Guess My Secret!

GoT Drinking Game

Tirion Lannister explains how to play a drinking game on Game of Thrones.

If you’ve taught English to a few hundred people already, you’ve probably had this conversation a few hundred times.

“Hello, <student>! I’m <teacher>. Nice to meet you!”

“Nice to meet you too.”

“What do you do, <student>?”

“Sorry?”

“What is your job?”

“Oh, I am office worker.”

“You work in an office! I see. Where do you work? What company?”

And so on. While the student is nervously running through all of the set phrases they’ve learned, you as the teacher are going through a process you’ve done countless times, so it’s not all that enjoyable for either of you. Even worse, the kind of support you can offer is limited, since you don’t know anything about the student, and you’ll just be feeding them sentences and running a kind of one-sided conversation.

For just such an emergency, I’ve got a little game. It’s called Guess My Secret, and it’s an idea I stole from Game of Thrones. You and your student get to learn about each other, you can offer more support, and you can talk about a greater variety of topics–even with complete beginners. It’s particularly good for the first session in a one-on-one lesson.

First, you’ll need a way to keep score. You can write marks on a piece of paper, use little tokens, or just count with your fingers. If it’s a classroom, I don’t really like to use the whiteboard with one-on-one students much, since it shifts things to more of a “sage on the stage” , top-down style of teaching, so I wouldn’t want to use it to keep score. I always have a little pouch of Japanese marbles for these kinds of things, because I play a lot of games in my classes anyway.

You and the student will make statements, not questions, to try to guess things about the other person. Questions are harder than statements in English, so that takes some of the pressure off of the student. When you guess correctly, you get a point. Set some arbitrary limit (3 is about good) and stop when one person hits the number.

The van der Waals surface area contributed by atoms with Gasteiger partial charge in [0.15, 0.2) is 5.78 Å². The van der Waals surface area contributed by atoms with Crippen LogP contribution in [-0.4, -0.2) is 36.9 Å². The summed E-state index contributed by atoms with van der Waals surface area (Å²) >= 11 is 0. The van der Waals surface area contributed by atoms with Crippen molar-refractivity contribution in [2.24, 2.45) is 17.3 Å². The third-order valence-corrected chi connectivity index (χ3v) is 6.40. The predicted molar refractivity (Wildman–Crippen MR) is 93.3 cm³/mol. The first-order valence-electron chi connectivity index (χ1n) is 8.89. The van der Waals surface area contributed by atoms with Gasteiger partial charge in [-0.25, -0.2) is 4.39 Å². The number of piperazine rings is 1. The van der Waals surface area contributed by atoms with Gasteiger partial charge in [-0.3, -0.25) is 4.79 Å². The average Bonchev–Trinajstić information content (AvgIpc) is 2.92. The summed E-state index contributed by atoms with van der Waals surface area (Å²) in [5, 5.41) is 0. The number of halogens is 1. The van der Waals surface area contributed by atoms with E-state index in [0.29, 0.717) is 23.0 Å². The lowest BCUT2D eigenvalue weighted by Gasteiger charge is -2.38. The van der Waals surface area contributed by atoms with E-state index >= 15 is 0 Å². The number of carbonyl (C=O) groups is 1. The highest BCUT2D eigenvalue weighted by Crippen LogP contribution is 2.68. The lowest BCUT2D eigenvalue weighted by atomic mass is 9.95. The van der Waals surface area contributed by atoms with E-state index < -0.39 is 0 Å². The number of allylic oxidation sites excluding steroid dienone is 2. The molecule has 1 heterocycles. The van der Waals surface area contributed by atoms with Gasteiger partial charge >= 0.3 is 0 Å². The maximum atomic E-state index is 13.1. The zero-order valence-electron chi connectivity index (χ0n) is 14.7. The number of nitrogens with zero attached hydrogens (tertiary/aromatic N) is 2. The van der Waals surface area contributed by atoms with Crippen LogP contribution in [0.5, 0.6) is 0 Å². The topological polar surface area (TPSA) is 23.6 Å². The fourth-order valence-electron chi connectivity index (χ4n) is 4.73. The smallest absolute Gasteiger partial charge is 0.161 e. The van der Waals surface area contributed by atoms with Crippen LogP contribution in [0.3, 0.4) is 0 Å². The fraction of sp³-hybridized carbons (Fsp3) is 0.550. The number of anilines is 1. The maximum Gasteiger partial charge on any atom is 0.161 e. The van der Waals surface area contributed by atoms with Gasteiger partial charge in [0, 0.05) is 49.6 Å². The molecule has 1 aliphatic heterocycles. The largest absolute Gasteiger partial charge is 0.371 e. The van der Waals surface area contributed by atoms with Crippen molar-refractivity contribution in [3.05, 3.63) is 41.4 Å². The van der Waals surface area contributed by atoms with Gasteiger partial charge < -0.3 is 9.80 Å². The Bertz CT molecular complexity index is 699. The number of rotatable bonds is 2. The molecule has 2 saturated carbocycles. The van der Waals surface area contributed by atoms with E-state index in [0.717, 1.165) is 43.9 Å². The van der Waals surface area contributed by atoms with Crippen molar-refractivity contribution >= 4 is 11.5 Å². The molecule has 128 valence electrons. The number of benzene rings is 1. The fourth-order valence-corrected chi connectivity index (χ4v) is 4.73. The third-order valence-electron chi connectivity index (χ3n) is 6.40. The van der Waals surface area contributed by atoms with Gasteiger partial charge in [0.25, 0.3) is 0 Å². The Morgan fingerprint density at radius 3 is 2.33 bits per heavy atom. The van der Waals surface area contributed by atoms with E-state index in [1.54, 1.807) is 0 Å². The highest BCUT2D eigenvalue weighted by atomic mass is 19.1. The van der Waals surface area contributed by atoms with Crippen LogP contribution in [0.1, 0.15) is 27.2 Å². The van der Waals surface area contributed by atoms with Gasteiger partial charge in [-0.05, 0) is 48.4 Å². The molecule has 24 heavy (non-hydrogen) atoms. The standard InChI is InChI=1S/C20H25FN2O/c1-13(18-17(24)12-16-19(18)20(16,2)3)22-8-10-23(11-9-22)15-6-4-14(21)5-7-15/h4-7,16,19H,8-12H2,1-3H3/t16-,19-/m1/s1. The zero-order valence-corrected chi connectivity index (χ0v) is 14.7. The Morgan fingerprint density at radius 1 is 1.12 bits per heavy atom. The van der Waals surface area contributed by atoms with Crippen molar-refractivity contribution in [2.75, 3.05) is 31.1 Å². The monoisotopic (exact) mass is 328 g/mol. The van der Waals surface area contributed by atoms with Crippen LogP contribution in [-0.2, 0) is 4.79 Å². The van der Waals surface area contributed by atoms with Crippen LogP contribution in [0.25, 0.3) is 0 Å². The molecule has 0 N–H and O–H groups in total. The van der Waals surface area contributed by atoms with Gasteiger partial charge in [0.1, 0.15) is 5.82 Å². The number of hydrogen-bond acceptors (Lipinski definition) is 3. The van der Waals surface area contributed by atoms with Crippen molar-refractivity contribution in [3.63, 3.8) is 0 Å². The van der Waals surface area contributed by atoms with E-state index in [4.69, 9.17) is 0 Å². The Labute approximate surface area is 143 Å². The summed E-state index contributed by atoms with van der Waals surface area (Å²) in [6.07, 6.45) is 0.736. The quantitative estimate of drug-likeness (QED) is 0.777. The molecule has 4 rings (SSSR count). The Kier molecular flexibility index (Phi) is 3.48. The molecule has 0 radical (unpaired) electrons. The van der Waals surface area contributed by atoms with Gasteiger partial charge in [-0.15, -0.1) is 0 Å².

You’re talking with the student in a pretty natural way, but it’s novel and interesting. You’re talking about real things, being creative, and challenging the student to think in a way they probably haven’t before. Also, nearly everyone likes to have people try to “profile” them–just look at how many people in your Facebook feed are taking quizzes to tell them which member of the Breakfast Club they are.

My favorite thing about it, though, is that it’s really easy to give support. When a student gets stuck, you can just suggest something. “How old am I?” “Where am I from?” Try to avoid using “do you think” questions, though, because the center embed makes it really hard for lower-level students. “How old <do you think> I am?” requires them to hold one phrase on the backburner, listen to a new phrase, and finish the first phrase before they start to process the whole sentence, and that’s really crazy stuff if your first language is Japanese.

I hope you guys find this game useful in your classrooms. My students all tell me they enjoy it, and it’s certainly a lot more fun for me.

About

English teacher, student of Japanese, and aspiring linguist.

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